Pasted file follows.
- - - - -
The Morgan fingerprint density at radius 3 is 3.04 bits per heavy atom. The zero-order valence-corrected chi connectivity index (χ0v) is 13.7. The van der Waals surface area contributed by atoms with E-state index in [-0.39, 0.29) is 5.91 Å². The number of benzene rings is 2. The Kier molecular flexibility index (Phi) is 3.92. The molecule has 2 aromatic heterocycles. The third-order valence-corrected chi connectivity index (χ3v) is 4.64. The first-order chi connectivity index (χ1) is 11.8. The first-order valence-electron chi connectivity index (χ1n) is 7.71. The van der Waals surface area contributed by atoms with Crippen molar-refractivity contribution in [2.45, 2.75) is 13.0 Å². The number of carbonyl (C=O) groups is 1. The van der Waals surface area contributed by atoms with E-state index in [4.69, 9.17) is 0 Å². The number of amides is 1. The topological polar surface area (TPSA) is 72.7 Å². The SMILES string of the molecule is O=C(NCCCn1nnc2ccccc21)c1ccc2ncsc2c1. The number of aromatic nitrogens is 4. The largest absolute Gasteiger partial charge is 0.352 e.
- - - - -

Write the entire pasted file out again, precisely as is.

The Morgan fingerprint density at radius 3 is 3.04 bits per heavy atom. The zero-order valence-corrected chi connectivity index (χ0v) is 13.7. The van der Waals surface area contributed by atoms with E-state index in [-0.39, 0.29) is 5.91 Å². The number of benzene rings is 2. The Kier molecular flexibility index (Phi) is 3.92. The molecule has 2 aromatic heterocycles. The third-order valence-corrected chi connectivity index (χ3v) is 4.64. The first-order chi connectivity index (χ1) is 11.8. The first-order valence-electron chi connectivity index (χ1n) is 7.71. The van der Waals surface area contributed by atoms with Crippen molar-refractivity contribution in [2.45, 2.75) is 13.0 Å². The number of carbonyl (C=O) groups is 1. The van der Waals surface area contributed by atoms with E-state index in [4.69, 9.17) is 0 Å². The number of amides is 1. The topological polar surface area (TPSA) is 72.7 Å². The SMILES string of the molecule is O=C(NCCCn1nnc2ccccc21)c1ccc2ncsc2c1. The number of aromatic nitrogens is 4. The largest absolute Gasteiger partial charge is 0.352 e.